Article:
9K52 Luna-M

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9K52 Luna-M
Luna m frog 7 hameenlinna 1.jpg
9P113 TEL with 9M21 rocket
TypeArtillery rocket
Place of originSoviet Union
Service history
In service1964–present
WarsSoviet–Afghan War, Iran–Iraq War, Lebanese Civil War, Gulf War, Yugoslav Wars, 2003 invasion of Iraq, Libyan Civil War, Syrian Civil War, Yemeni Civil War (2015–present)
Production history
Variants9M21B (nuclear), 9M21F (HE) and 9M21G (chemical), Laith-90
Specifications (9M21B)
Weight2.2–2.5 t (350–390 st)
Length9 m (30 ft)
Diameter0.5 m (1 ft 8 in)
Crew4

Maximum firing range70 km (43 mi)
WarheadHigh explosive, chemical, nuclear
Warhead weight9M21B:

Nuclear-armed variant, fitted w/ 500 kg warhead

9M21G: fitted w/ 390 kg warhead

SpeedMach 3
Launch
platform
8 x 8 ZIL-135 missile launcher

The 9K52 Luna-M (Russian: Луна; English: moon) is a Soviet short-range artillery rocket system. The 9M21 rockets are unguided and spin-stabilized. Its GRAU designation is 9K52, and its NATO reporting name is FROG-7. "FROG" is a backronym for "Free Rocket Over Ground".

Description[edit]

The 9M21 rockets are mounted on a wheeled 9P113 transporter erector launcher (TEL) based on the ZIL-135 8x8 army truck. The TEL features a large hydraulic crane used for reloading rockets from 9T29 transporters (also ZIL-135 based). The 9M21 has a range up to 70 km and a CEP (circular error probable) between 500 m and 700 m. The road mobile rocket has a 550 kg warhead and is capable of delivering high explosive, nuclear, or chemical warheads.

History[edit]

Six of the initial version of the 9M21 were in Cuba during the missile crisis in October 1962.[citation needed] These missiles, which were ready to fire, had nuclear warheads installed.[citation needed] A further 70 warheads were stockpiled on the island.[dubious ]

The Luna was later extensively deployed throughout some Soviet satellite states. The rocket has been widely exported and is now in the possession of a large number of countries. After the war with Iran, Iraq modified its stock of 9M21s with a joint assistance programme with Egypt and Egyptian Army engineers[citation needed], by extending their range to 90 km and fitting a submunition-carrying warhead. The rocket was renamed Laith-90.[1]

In the course of the Yugoslav Wars, Serb forces launched FROG-7 rockets on a number of Croatian cities, like Zupanja,[2] on 12 December 1992, or the capital Zagreb, on 11 September 1993, while the battle of Medak Pocket was still ongoing.[3]

During the 2003 invasion of Iraq, the Headquarters of the 2nd Brigade, US 3rd Infantry Division, Tactical Operations Center (TOC) of U.S Col. David Perkins, was targeted and struck by either an Iraqi FROG-7[4] rocket or an Ababil-100 SSM missile, killing three soldiers and two embedded journalists. Another 14 soldiers were injured, and 22 vehicles destroyed or seriously damaged, most of them Humvees.[5][6]

RAF jets targeted and destroyed FROG-7 launchers operated by Pro-Gaddafi forces south of Sirte in the 2011 Libyan civil war.[7]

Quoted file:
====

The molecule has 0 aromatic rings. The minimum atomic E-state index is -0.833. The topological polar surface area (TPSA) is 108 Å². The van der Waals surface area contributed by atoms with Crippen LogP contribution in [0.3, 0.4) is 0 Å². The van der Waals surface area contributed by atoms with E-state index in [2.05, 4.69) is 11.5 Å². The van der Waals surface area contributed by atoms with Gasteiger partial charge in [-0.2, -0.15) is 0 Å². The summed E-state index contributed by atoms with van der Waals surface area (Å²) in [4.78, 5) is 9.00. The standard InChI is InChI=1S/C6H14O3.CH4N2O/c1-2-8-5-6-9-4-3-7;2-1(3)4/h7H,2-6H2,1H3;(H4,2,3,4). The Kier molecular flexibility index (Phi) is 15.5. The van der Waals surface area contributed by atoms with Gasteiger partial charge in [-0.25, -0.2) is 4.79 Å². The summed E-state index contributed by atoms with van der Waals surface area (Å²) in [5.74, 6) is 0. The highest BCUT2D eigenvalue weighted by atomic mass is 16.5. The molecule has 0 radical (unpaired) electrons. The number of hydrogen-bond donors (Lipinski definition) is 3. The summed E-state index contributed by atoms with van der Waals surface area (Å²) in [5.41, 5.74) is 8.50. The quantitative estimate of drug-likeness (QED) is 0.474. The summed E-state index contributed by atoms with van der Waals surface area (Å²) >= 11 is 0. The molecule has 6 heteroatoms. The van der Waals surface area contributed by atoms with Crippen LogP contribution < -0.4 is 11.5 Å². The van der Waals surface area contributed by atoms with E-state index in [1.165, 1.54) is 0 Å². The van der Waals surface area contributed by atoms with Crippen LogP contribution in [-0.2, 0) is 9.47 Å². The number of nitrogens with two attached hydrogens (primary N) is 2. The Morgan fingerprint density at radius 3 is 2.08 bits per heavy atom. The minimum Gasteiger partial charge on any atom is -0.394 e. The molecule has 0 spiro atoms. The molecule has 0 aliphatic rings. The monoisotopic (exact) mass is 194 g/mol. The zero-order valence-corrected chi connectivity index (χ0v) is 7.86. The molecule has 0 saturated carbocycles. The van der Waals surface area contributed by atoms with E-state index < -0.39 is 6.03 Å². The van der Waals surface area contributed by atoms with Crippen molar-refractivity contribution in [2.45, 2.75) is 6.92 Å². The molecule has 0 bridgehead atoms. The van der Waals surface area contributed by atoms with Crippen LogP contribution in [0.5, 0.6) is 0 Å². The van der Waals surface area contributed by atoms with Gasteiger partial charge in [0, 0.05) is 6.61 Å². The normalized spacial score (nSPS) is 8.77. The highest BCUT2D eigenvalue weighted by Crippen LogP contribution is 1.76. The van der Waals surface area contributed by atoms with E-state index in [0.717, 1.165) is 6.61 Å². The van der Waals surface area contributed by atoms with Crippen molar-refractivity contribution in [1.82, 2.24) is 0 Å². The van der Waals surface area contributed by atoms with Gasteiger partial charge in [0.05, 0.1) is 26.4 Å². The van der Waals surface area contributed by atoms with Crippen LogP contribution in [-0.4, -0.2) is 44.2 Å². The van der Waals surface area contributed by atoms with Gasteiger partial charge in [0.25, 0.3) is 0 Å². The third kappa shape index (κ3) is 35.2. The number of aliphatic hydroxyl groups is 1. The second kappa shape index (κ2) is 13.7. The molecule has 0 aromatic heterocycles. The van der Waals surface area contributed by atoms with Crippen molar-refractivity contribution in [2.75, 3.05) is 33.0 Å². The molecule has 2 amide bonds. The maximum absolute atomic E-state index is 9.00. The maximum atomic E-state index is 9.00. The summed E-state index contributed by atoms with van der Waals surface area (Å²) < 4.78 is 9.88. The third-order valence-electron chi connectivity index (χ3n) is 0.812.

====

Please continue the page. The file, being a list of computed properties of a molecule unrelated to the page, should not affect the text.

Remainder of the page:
Starting in 2012, during the Syrian Civil War, the Syrian Arab Army fired several FROG-7 rockets against different areas under control of different insurgent formations.[8]

9M21 missile (Luna M)
9T29 transporter carrying a 9M21 missile for a 9K52 Luna-M missile complex in Saint Petersburg Artillery museum
East German 9P113 TEL
9P113 TEL of the 9K52 system

Variants[edit]

9M21B
Nuclear-armed variant, fitted with a 500 kg (1,213-lb) warhead.
9M21G
This variant is fitted with a 390 kg (860-lb) warhead.
Laith-90
Iraqi version with increased range (90 km) and submunition warhead.

Operators[edit]

Map of 9K52 operators in blue with former operators in red

Current operators[9][edit]

  •  Algeria -24 – acquired between 1964 and 1974, 15 systems supposed to be decommissioned by 2014.
  •  Afghanistan
  •  Belarus - Some (36 units of 9K52 and Tochka)
  •  Cuba - 200+ (active in : base militar del Estado Mayor del Ejercito Central in Matanzas Cuba, base de tanques de Managua Cuba, base de tropas especiales el Cacho Cuba, base de tropas especiales de Santiago de Cuba, and other places in the Island).
  •  Egypt - 24 launchers acquired between 1960 and 1969, most likely decommissioned
  •  Libya - 45
  •  North Korea - Some (300++ units of 9K52 and 2K6 Luna, called Hwasong-3)[10]
  •  Russia - Some in storage
  •  Syria - 30
  •  Ukraine - 50
  •  Yemen - 12

Former operators[edit]

References[edit]

  1. ^ Cordesman, Anthony: Iraq and the War of Sanctions. Greenwood Publishing Group, 1999. Page 453. ISBN 0275965287
  2. ^ "Serbs Fired Surface-to-Surface Missile at Zupanja". FBIS Daily Report: East Europe, Issues 241-252. The Service. 12 December 1992.
  3. ^ Wood, John (2003). The Chance of War: Canadian Soldiers in the Balkans, 1992–1995. Dundurn. p. 107. ISBN 1-55002-426-4.
  4. ^ "Engineers quietly do job, face deadly missile strike". Toledo Blade. Retrieved 2015-12-29.
  5. ^ "He (Lt. Col. Wesley, second in command) had gotten only thirty feet from his vehicle when a powerful Abril (sic) missile hit it dead center." Lacey, Jim:Takedown: the 3rd Infantry Division's twenty-one day assault on Baghdad. Naval Institute Press, 2007, page 243. ISBN 1-59114-458-2
  6. ^ Zucchino, David (2004). Thunder Run: The Armored Strike to Capture Baghdad. Grove Press. p. 162.
  7. ^ UK MOD Operation Ellamy from Global Security website, 9 May 2011
  8. ^ http://aoav.org.uk/2013/syrias-dirty-dozen-luna-mfrog-7/
  9. ^ Military balance 2010
  10. ^ http://www.globalsecurity.org/wmd/world/dprk/missile-designation.htm
  11. ^ Robert Rochowicz (2018) (in Polish). Rakiety operacyjne i taktyczne w Siłach Zbrojnych PRL. „Poligon” No. 1/2018(62), p. 61-68, ISSN 1895-3344

External links[edit]